(1) experimental psychology, which emphasizes controlling behavior and which is modeled after physics and
(2) correlational research, which emphasizes describing behavior and is modeled on astronomy (McGovern, Furumoto, Halpern, Kimble, & McKeachie, 1991).
Contrast the different conclusions to be drawn from a correlational study using random selection of participants versus the conclusions to be drawn from an experiment using random assignment of participants. (Handout 10.1 is also useful for illustrating that random assignment allows cause-effect statements).
Once students believe that experiments can lead to cause-effect statements, proceed to explain the value of causal research. Points to emphasize include:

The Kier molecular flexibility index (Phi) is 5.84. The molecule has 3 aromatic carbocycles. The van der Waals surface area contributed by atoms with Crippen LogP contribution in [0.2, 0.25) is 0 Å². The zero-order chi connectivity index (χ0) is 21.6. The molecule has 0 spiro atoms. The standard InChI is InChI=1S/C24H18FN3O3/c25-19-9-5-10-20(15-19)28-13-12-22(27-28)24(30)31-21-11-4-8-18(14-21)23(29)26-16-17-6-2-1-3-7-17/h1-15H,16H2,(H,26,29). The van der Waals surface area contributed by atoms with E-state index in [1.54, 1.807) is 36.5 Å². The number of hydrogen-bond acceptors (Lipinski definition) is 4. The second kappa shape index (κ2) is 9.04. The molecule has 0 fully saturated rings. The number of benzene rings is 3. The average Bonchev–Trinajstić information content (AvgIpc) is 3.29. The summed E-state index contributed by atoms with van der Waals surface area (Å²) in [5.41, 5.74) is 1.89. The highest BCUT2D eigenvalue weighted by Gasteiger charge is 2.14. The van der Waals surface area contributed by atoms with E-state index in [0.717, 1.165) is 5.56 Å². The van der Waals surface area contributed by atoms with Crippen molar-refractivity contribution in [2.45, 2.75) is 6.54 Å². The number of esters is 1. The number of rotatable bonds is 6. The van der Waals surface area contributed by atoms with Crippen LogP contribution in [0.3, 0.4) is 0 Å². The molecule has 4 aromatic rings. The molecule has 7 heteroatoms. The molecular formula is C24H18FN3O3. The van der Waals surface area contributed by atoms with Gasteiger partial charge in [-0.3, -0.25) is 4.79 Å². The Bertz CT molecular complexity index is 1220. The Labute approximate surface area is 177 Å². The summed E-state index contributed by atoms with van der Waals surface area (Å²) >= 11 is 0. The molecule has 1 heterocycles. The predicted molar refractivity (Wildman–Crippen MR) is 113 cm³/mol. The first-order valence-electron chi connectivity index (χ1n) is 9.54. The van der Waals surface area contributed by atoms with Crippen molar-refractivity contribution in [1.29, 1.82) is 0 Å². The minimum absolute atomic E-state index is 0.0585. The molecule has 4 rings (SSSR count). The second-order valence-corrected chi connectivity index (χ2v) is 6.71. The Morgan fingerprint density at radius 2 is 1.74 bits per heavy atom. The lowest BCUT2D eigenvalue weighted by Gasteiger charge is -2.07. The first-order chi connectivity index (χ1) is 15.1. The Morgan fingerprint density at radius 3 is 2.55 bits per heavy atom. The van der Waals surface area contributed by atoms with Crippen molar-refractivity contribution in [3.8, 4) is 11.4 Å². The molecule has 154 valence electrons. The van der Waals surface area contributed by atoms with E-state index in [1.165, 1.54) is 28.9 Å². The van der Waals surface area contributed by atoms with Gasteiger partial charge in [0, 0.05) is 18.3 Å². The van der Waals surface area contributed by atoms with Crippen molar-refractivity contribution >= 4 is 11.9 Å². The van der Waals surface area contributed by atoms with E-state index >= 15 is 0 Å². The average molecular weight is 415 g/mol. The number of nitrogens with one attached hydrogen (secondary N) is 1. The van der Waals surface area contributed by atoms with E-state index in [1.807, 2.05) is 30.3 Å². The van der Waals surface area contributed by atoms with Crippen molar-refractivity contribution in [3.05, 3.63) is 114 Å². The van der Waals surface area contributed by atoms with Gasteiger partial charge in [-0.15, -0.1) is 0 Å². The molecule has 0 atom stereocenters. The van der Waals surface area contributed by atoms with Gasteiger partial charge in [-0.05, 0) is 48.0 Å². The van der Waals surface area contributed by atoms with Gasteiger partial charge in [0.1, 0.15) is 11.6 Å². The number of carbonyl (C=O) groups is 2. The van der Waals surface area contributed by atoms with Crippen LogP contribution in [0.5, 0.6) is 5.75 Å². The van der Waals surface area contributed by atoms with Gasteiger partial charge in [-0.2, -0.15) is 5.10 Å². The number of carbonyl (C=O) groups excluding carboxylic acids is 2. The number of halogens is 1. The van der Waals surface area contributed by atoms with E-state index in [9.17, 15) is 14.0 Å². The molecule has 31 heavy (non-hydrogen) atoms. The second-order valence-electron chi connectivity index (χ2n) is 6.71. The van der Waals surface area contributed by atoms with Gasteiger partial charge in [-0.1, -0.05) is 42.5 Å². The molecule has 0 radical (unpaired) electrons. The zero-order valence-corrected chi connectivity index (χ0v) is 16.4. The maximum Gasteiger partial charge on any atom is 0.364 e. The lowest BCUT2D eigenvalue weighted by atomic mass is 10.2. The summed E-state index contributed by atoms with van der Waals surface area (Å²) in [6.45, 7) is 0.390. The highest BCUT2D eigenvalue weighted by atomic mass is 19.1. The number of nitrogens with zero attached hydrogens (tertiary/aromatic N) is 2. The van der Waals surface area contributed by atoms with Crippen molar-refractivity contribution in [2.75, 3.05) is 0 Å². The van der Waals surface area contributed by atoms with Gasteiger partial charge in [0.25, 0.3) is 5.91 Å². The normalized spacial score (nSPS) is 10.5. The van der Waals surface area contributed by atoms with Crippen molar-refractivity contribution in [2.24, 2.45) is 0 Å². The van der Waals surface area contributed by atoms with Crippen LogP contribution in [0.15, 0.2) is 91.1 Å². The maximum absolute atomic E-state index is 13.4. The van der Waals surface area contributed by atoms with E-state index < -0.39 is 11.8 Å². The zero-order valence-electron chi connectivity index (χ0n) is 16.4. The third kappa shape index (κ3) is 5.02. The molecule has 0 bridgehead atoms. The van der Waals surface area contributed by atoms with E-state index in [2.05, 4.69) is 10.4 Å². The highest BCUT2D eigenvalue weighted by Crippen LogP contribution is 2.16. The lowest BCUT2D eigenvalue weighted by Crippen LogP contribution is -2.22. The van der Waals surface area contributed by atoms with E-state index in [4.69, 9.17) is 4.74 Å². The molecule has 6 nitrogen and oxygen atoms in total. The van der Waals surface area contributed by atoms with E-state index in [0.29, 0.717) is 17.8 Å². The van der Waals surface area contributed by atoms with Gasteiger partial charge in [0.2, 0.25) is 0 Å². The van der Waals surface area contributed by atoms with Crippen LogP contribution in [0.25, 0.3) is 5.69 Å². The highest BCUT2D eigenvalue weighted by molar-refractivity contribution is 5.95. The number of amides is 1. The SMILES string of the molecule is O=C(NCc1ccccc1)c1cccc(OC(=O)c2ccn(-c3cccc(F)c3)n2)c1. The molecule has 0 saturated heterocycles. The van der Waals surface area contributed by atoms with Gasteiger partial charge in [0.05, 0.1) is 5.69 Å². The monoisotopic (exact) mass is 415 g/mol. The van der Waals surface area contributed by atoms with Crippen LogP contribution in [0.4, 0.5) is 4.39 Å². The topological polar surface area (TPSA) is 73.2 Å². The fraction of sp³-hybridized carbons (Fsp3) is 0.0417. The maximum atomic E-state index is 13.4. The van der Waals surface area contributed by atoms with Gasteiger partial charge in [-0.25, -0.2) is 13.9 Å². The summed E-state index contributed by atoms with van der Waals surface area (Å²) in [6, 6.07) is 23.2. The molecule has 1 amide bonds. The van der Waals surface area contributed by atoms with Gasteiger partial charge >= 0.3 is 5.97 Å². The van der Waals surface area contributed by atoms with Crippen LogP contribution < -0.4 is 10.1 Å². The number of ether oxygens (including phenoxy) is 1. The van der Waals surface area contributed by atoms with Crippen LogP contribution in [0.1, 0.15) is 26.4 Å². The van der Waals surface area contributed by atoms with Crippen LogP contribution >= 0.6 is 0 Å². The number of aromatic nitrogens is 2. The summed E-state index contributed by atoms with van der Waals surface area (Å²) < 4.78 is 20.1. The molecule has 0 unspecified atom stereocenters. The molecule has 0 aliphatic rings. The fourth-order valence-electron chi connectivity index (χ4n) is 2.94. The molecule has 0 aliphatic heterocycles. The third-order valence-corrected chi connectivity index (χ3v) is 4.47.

a. If we isolate the cause of a problem, we may be on our way to devising a cure for the problem (as is often the case in medical science).
b. Causal research allows us to find out if a particular treatment is helpful in solving a particular problem. If so, it can be applied to a larger group. If not, the larger group is spared from the treatment.
c. Causal research not only allows us to predict and control behavior, but also to understand behavior. Understanding why people behave as they do may lead to better relations between people.
d. Causal rules often have a high degree of generalizability (e.g., gravity, reinforcement, conformity hold under a wide range of circumstances). Of course, we would test the generalizability of a causal rule in follow-up experiments.
e. Descriptive studies suggest causal relationships that can be tested in experiments. Thus, descriptive research can be a fertile source of ideas for experiments.
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